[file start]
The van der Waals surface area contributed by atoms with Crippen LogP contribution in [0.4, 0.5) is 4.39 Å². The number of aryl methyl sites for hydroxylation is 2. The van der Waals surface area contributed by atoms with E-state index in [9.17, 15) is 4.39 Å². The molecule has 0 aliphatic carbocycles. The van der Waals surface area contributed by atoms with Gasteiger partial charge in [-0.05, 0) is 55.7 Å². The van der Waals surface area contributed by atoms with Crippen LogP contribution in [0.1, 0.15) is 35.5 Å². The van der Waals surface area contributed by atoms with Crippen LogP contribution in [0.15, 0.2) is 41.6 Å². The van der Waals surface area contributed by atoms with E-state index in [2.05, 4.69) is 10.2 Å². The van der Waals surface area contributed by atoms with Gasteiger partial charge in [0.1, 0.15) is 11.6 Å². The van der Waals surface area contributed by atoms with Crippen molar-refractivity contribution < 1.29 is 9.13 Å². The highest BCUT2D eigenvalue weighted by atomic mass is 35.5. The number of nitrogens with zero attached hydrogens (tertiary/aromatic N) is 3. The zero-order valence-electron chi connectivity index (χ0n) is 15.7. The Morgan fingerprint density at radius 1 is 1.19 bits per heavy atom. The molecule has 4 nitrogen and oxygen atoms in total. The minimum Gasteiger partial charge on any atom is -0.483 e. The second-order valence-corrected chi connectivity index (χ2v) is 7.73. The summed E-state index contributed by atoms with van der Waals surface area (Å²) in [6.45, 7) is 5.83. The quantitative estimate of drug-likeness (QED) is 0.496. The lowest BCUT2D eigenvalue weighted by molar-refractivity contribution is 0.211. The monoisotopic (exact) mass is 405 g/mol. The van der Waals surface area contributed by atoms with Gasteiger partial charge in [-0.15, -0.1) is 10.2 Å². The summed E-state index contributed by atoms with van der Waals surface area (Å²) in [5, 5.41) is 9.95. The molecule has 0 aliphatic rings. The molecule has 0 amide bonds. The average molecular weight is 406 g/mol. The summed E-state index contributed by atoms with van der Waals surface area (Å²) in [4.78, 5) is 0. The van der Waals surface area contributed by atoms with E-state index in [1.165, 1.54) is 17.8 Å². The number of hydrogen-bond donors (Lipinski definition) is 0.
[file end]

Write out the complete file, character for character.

The van der Waals surface area contributed by atoms with Crippen LogP contribution in [0.4, 0.5) is 4.39 Å². The number of aryl methyl sites for hydroxylation is 2. The van der Waals surface area contributed by atoms with E-state index in [9.17, 15) is 4.39 Å². The molecule has 0 aliphatic carbocycles. The van der Waals surface area contributed by atoms with Gasteiger partial charge in [-0.05, 0) is 55.7 Å². The van der Waals surface area contributed by atoms with Crippen LogP contribution in [0.1, 0.15) is 35.5 Å². The van der Waals surface area contributed by atoms with Crippen LogP contribution in [0.15, 0.2) is 41.6 Å². The van der Waals surface area contributed by atoms with E-state index in [2.05, 4.69) is 10.2 Å². The van der Waals surface area contributed by atoms with Gasteiger partial charge in [0.1, 0.15) is 11.6 Å². The van der Waals surface area contributed by atoms with Crippen molar-refractivity contribution < 1.29 is 9.13 Å². The highest BCUT2D eigenvalue weighted by atomic mass is 35.5. The number of nitrogens with zero attached hydrogens (tertiary/aromatic N) is 3. The zero-order valence-electron chi connectivity index (χ0n) is 15.7. The Morgan fingerprint density at radius 1 is 1.19 bits per heavy atom. The molecule has 4 nitrogen and oxygen atoms in total. The minimum Gasteiger partial charge on any atom is -0.483 e. The second-order valence-corrected chi connectivity index (χ2v) is 7.73. The summed E-state index contributed by atoms with van der Waals surface area (Å²) in [6.45, 7) is 5.83. The quantitative estimate of drug-likeness (QED) is 0.496. The lowest BCUT2D eigenvalue weighted by molar-refractivity contribution is 0.211. The monoisotopic (exact) mass is 405 g/mol. The van der Waals surface area contributed by atoms with Gasteiger partial charge in [-0.15, -0.1) is 10.2 Å². The summed E-state index contributed by atoms with van der Waals surface area (Å²) in [5, 5.41) is 9.95. The molecule has 0 aliphatic rings. The molecule has 0 amide bonds. The average molecular weight is 406 g/mol. The summed E-state index contributed by atoms with van der Waals surface area (Å²) in [4.78, 5) is 0. The van der Waals surface area contributed by atoms with E-state index in [1.165, 1.54) is 17.8 Å². The number of hydrogen-bond donors (Lipinski definition) is 0.